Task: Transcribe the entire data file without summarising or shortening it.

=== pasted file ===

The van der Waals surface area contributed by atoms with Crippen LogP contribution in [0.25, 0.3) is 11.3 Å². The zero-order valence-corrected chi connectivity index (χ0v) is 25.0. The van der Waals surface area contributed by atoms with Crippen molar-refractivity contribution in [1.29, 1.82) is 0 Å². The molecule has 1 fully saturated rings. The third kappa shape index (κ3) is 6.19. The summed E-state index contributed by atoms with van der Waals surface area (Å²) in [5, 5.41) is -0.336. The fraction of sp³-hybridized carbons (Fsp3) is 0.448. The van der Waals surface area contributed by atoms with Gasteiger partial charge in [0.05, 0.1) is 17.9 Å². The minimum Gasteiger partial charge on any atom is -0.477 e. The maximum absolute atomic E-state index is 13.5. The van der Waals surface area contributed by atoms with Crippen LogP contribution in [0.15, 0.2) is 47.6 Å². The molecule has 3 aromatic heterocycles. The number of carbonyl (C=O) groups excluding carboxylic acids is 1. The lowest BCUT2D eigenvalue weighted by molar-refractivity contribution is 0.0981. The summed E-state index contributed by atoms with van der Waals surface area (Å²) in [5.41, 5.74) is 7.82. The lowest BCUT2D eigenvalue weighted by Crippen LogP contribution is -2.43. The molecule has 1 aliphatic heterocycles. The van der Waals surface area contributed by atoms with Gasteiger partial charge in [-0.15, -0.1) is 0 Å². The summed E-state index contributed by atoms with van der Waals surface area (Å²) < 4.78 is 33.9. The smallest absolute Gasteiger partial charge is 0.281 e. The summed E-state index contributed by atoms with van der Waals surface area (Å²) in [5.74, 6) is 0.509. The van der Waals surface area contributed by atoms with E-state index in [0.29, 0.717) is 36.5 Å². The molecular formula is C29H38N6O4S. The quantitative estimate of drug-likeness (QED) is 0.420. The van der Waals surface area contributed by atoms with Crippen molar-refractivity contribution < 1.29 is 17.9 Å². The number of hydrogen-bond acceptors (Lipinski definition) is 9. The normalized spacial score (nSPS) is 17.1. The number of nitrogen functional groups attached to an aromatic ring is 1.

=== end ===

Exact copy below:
The van der Waals surface area contributed by atoms with Crippen LogP contribution in [0.25, 0.3) is 11.3 Å². The zero-order valence-corrected chi connectivity index (χ0v) is 25.0. The van der Waals surface area contributed by atoms with Crippen molar-refractivity contribution in [1.29, 1.82) is 0 Å². The molecule has 1 fully saturated rings. The third kappa shape index (κ3) is 6.19. The summed E-state index contributed by atoms with van der Waals surface area (Å²) in [5, 5.41) is -0.336. The fraction of sp³-hybridized carbons (Fsp3) is 0.448. The van der Waals surface area contributed by atoms with Gasteiger partial charge in [0.05, 0.1) is 17.9 Å². The minimum Gasteiger partial charge on any atom is -0.477 e. The maximum absolute atomic E-state index is 13.5. The van der Waals surface area contributed by atoms with Crippen LogP contribution in [0.15, 0.2) is 47.6 Å². The molecule has 3 aromatic heterocycles. The number of carbonyl (C=O) groups excluding carboxylic acids is 1. The lowest BCUT2D eigenvalue weighted by molar-refractivity contribution is 0.0981. The summed E-state index contributed by atoms with van der Waals surface area (Å²) in [5.41, 5.74) is 7.82. The lowest BCUT2D eigenvalue weighted by Crippen LogP contribution is -2.43. The molecule has 1 aliphatic heterocycles. The van der Waals surface area contributed by atoms with Gasteiger partial charge in [-0.15, -0.1) is 0 Å². The summed E-state index contributed by atoms with van der Waals surface area (Å²) < 4.78 is 33.9. The smallest absolute Gasteiger partial charge is 0.281 e. The summed E-state index contributed by atoms with van der Waals surface area (Å²) in [5.74, 6) is 0.509. The van der Waals surface area contributed by atoms with E-state index in [0.29, 0.717) is 36.5 Å². The molecular formula is C29H38N6O4S. The quantitative estimate of drug-likeness (QED) is 0.420. The van der Waals surface area contributed by atoms with Crippen molar-refractivity contribution < 1.29 is 17.9 Å². The number of hydrogen-bond acceptors (Lipinski definition) is 9. The normalized spacial score (nSPS) is 17.1. The number of nitrogen functional groups attached to an aromatic ring is 1.